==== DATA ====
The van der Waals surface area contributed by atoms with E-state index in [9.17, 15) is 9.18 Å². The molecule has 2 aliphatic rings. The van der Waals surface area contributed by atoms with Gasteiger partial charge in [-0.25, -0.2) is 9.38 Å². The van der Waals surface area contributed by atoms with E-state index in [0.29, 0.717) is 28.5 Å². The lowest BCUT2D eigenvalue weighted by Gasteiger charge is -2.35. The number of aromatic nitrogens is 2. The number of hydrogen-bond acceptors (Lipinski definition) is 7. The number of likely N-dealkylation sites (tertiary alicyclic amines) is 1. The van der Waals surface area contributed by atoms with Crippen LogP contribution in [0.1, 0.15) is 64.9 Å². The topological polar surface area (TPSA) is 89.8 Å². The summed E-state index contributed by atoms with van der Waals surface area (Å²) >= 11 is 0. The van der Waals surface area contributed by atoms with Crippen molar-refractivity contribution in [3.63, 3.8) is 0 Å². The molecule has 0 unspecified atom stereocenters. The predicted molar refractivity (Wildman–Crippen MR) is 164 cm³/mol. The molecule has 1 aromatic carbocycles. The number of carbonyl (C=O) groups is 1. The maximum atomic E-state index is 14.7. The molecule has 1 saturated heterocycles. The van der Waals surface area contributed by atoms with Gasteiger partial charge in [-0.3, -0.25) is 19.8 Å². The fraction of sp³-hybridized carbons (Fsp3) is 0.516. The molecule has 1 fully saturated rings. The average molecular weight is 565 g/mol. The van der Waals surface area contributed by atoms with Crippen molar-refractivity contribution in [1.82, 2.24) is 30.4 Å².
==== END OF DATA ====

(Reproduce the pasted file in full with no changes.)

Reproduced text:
The van der Waals surface area contributed by atoms with E-state index in [9.17, 15) is 9.18 Å². The molecule has 2 aliphatic rings. The van der Waals surface area contributed by atoms with Gasteiger partial charge in [-0.25, -0.2) is 9.38 Å². The van der Waals surface area contributed by atoms with E-state index in [0.29, 0.717) is 28.5 Å². The lowest BCUT2D eigenvalue weighted by Gasteiger charge is -2.35. The number of aromatic nitrogens is 2. The number of hydrogen-bond acceptors (Lipinski definition) is 7. The number of likely N-dealkylation sites (tertiary alicyclic amines) is 1. The van der Waals surface area contributed by atoms with Crippen LogP contribution in [0.1, 0.15) is 64.9 Å². The topological polar surface area (TPSA) is 89.8 Å². The summed E-state index contributed by atoms with van der Waals surface area (Å²) >= 11 is 0. The van der Waals surface area contributed by atoms with Crippen molar-refractivity contribution in [3.63, 3.8) is 0 Å². The molecule has 0 unspecified atom stereocenters. The predicted molar refractivity (Wildman–Crippen MR) is 164 cm³/mol. The molecule has 1 aromatic carbocycles. The number of carbonyl (C=O) groups is 1. The maximum atomic E-state index is 14.7. The molecule has 1 saturated heterocycles. The van der Waals surface area contributed by atoms with Gasteiger partial charge in [-0.3, -0.25) is 19.8 Å². The fraction of sp³-hybridized carbons (Fsp3) is 0.516. The molecule has 1 fully saturated rings. The average molecular weight is 565 g/mol. The van der Waals surface area contributed by atoms with Crippen molar-refractivity contribution in [1.82, 2.24) is 30.4 Å².